Identify transformation that turns images to the Dark Side

Working on a new method to detect linear objects in images, I have developed a transformation that turns the images into a spooky tangled network. My theory is that the transformed image shows the main paths of spatial coherence.

Is this kind of analysis already done in other field of image processing or with another application?

This is the result with a satellite image of a forest area:

dark-side transform of forest area

I have experience with image operations to identify features in images, like edges or straight lines, but I have never seen anything like this.

The method is based on several wavelet-transforms around each pixel, considering lines in all directions and selecting the angle with maximum convolution value. This operation results in two numbers per pixel: the maximum convolution and its corresponding angle, similar to the magnitude and phase of the Fourier analysis. In the above example, the convolution map is shown with its extreme values scaled to a gray map.

A college suggested to compare the transformation with a Sobel filter:

dark-side transform vs Sobel filter of forest area

Sobel operator approximates the spatial derivatives of the image in each pixel. Using the classical 3x3 kernel, a first order approximation of the gradient vector is obtained that is typically used to highlight edges. My filter uses an arbitrary kernel size (32x32 in the above example) but does not approximate the spatial derivatives of any order. The image is convoluted against line kernels that can be interpreted as local Hough transforms. Selecting the kernel with maximum convolution value, the image is locally approximated as a line in the corresponding direction.

This hypothesis answers part of my question but the precise meaning of the paths present in the filtered image is still open. The paths seem to connect certain regions of the image, maybe spatially coherent or maybe just a visual artifact from the superposition of the local Hough transforms.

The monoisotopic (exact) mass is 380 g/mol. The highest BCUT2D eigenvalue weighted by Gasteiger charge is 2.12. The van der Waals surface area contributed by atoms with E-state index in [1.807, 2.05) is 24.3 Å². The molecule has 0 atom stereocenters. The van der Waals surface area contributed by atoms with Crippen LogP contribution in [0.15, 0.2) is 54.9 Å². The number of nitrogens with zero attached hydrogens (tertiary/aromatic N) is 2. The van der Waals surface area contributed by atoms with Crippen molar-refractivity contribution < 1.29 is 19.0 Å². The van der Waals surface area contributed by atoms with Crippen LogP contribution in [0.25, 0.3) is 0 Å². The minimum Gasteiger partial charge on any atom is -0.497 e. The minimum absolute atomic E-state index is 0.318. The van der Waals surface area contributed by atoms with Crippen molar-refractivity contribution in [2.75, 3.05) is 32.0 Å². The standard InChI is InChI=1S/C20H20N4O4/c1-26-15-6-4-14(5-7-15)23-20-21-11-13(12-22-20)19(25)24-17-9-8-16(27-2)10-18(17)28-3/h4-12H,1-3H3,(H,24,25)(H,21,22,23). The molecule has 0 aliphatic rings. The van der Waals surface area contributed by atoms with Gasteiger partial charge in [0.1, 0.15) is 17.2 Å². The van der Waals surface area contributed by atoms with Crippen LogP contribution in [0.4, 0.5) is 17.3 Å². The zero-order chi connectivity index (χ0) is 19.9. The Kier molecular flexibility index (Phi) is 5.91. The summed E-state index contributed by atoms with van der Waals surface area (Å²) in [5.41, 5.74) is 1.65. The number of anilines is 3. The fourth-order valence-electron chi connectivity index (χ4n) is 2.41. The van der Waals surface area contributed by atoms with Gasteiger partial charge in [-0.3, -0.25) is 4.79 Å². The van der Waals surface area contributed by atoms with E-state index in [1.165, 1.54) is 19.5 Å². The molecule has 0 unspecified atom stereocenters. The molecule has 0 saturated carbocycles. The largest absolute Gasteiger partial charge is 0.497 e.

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Hello BORJA,
ImageJ/Fiji has a plugin named ‘Ridge Detector’ which will give information on the ridges in your transform plus lengths, connections and locations. You can find it in the plugins website if it is not already in the process menu of your toolbar.
May I ask what is it you are looking for in this fashion? I’m just curious.
Bob

I think that this might have been done (from your description I take that you are using an accumulator, and perhaps kernels with different orientations?).
You can get very similar patterns with this technique:
Chaudhuri et al. Detection of blood vessels in retinal images using two-dimensional matched filters. IEEE Trans Medical Imaging 1989, 8(3): 263-269.

MatchedFiltered

I would be a bit careful over-interpreting the results. To me, it seems to generate patterns where there are linear features, but also where there seem to be none. The image above was generated with your colour version, converted to 32bit.

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Thank you for the reference and for taking the time to process my example image. The results are really similar.

The original purpose of this technique was to identify smooth edges in retinal images. In mi case, I wanted to identify blurred lines so I used circular kernels containing a line with different orientations. In my example these 60 kernels of 32x32 pixels size were used:

line-circular-kernels

In the same way as in the cited work, I use an accumulator to test all the kernels and retain the angle with the maximum convolution value.

In case someone is interested, the cited article is available on the following link: http://researchgate.net/search?q=10.1109/42.34715

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Tank you! I will give the ridge-detector plugin a try. I am looking for curved blurred lines so it looks promising.